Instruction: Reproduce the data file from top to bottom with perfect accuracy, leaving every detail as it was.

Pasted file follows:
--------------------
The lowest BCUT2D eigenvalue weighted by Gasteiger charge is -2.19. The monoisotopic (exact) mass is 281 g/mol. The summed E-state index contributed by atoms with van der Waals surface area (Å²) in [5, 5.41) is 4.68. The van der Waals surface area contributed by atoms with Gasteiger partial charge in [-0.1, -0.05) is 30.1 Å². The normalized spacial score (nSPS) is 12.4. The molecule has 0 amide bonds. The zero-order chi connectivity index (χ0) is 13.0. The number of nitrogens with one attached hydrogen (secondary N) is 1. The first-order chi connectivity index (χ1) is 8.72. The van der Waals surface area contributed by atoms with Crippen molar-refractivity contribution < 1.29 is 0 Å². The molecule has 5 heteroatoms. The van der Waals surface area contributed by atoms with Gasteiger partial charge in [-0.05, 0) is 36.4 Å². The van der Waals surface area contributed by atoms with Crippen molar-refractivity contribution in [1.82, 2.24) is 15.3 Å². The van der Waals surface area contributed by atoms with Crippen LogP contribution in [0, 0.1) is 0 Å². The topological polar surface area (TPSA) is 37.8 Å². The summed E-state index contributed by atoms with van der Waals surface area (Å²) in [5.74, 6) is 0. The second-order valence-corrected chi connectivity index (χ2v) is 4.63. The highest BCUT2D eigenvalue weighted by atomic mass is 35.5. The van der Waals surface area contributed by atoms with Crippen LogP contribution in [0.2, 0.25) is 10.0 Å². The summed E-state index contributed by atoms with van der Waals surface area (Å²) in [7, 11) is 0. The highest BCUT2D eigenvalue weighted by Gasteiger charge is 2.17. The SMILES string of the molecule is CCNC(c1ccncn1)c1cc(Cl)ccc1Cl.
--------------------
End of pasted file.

The lowest BCUT2D eigenvalue weighted by Gasteiger charge is -2.19. The monoisotopic (exact) mass is 281 g/mol. The summed E-state index contributed by atoms with van der Waals surface area (Å²) in [5, 5.41) is 4.68. The van der Waals surface area contributed by atoms with Gasteiger partial charge in [-0.1, -0.05) is 30.1 Å². The normalized spacial score (nSPS) is 12.4. The molecule has 0 amide bonds. The zero-order chi connectivity index (χ0) is 13.0. The number of nitrogens with one attached hydrogen (secondary N) is 1. The first-order chi connectivity index (χ1) is 8.72. The van der Waals surface area contributed by atoms with Crippen molar-refractivity contribution < 1.29 is 0 Å². The molecule has 5 heteroatoms. The van der Waals surface area contributed by atoms with Gasteiger partial charge in [-0.05, 0) is 36.4 Å². The van der Waals surface area contributed by atoms with Crippen molar-refractivity contribution in [1.82, 2.24) is 15.3 Å². The van der Waals surface area contributed by atoms with Crippen LogP contribution in [0, 0.1) is 0 Å². The topological polar surface area (TPSA) is 37.8 Å². The summed E-state index contributed by atoms with van der Waals surface area (Å²) in [5.74, 6) is 0. The second-order valence-corrected chi connectivity index (χ2v) is 4.63. The highest BCUT2D eigenvalue weighted by atomic mass is 35.5. The van der Waals surface area contributed by atoms with Crippen LogP contribution in [0.2, 0.25) is 10.0 Å². The summed E-state index contributed by atoms with van der Waals surface area (Å²) in [7, 11) is 0. The highest BCUT2D eigenvalue weighted by Gasteiger charge is 2.17. The SMILES string of the molecule is CCNC(c1ccncn1)c1cc(Cl)ccc1Cl.